Investors are also betting on the rise of digital goods. While these goods cannot be owned in the physical world, they come with clout, and offer personalisation and in-game experiences to otherwise one-size-fits-all characters, the research showed. (IANS)

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Researchers Develop New Method Based on Artificial Intelligence to Detect Prostate Cancer

To train and test the AI system, the researchers digitized more than 8,000 biopsies taken from some 1,200 Swedish men in the ages of 50-69

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The AI-system has the potential to solve one of the bottlenecks in the modern prostate cancer histopathology by providing more accurate diagnosis and better treatment decisions. Pixabay

Researchers have developed a method based on artificial intelligence (AI) for diagnosis and grading of prostate cancer.

The AI-system has the potential to solve one of the bottlenecks in the modern prostate cancer histopathology by providing more accurate diagnosis and better treatment decisions, they said.

The study, published in the journal The Lancet Oncology, shows that the AI-system is as good at identifying and grading prostate cancer as world-leading uro-pathologists.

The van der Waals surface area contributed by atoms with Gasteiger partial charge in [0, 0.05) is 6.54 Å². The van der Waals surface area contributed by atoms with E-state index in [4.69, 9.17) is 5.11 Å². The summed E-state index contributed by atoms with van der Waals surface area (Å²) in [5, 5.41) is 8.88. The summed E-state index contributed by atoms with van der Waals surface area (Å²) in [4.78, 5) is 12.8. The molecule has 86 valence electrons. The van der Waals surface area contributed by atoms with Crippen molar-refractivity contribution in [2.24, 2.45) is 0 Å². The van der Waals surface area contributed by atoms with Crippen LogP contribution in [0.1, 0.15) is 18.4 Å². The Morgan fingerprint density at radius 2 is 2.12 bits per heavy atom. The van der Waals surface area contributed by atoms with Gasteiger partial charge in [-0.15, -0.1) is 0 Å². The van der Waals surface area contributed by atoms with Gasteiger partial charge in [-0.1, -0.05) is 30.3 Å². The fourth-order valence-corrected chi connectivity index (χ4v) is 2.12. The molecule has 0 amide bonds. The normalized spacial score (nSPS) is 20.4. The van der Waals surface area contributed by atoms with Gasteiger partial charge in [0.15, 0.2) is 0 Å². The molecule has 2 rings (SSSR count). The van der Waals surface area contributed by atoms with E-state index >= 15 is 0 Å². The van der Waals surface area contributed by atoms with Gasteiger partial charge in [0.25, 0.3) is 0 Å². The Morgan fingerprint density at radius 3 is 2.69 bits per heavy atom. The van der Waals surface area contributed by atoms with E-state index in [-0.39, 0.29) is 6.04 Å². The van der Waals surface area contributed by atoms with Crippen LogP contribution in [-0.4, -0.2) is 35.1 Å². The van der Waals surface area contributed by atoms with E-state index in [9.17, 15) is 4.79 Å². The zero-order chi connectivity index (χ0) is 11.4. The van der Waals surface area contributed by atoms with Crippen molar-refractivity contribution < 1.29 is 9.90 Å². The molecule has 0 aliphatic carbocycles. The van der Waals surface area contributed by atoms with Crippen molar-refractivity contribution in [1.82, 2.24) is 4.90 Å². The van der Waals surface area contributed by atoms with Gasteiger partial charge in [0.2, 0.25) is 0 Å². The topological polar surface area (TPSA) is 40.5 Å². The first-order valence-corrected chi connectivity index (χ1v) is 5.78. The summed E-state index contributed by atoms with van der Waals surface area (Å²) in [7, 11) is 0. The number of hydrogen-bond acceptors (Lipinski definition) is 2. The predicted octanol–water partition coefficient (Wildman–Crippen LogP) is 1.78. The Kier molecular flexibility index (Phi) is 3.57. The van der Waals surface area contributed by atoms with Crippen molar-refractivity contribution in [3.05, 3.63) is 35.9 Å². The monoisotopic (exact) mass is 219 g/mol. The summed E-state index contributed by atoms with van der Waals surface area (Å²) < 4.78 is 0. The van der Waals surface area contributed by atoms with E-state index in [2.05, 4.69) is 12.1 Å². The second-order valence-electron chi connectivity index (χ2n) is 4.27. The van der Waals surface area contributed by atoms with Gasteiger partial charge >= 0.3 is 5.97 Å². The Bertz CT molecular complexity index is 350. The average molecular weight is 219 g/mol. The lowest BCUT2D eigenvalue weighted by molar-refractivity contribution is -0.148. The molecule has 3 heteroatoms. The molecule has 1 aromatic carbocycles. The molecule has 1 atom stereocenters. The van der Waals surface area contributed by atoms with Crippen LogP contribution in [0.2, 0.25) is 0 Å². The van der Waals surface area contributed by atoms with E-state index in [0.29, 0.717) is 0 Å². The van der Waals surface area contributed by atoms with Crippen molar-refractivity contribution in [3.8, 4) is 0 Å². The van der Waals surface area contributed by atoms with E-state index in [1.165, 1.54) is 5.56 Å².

“Our results show that it is possible to train an AI-system to detect and grade prostate cancer on the same level as leading experts,” said study researcher Martin Eklund, Associate Professor at Karolinska Institutet in Sweden. “This has the potential to significantly reduce the workload of uro-pathologists and allow them to focus on the most difficult cases,” Eklund added.

A problem in modern prostate pathology is that there is a certain degree of subjectivity in the assessments of the biopsies. Different pathologists can reach different conclusions even though they are studying the same samples.

This leads to a clinical problem where the doctors must pick treatment based on ambiguous information, the study said. In this context, the researchers see significant potential to use the AI-technology to increase the reproducibility of the pathological assessments.

To train and test the AI system, the researchers digitized more than 8,000 biopsies taken from some 1,200 Swedish men in the ages of 50-69 to high-resolution images using digital pathology scanners. About 6,600 of the samples were used to train the AI system to spot the difference between biopsies with or without cancer.

The remaining samples, and additional sets of samples collected from other labs, were used to test the AI system. Its results were also compared against the assessments of 23 world-leading uro-pathologists.

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Researchers have developed a method based on artificial intelligence (AI) for diagnosis and grading of prostate cancer. Pixabay

The findings showed that the AI-system was almost near-perfect in determining whether a sample contained cancer or not, as well as in estimating the length of the cancer tumor in the biopsy. When it comes to determining the severity of the prostate cancer, the so-called Gleason score, the AI system was on par with the international experts.

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The initial findings are promising but more validation is needed before the AI system may be rolled out broadly in clinical practice, according to the researchers. (IANS)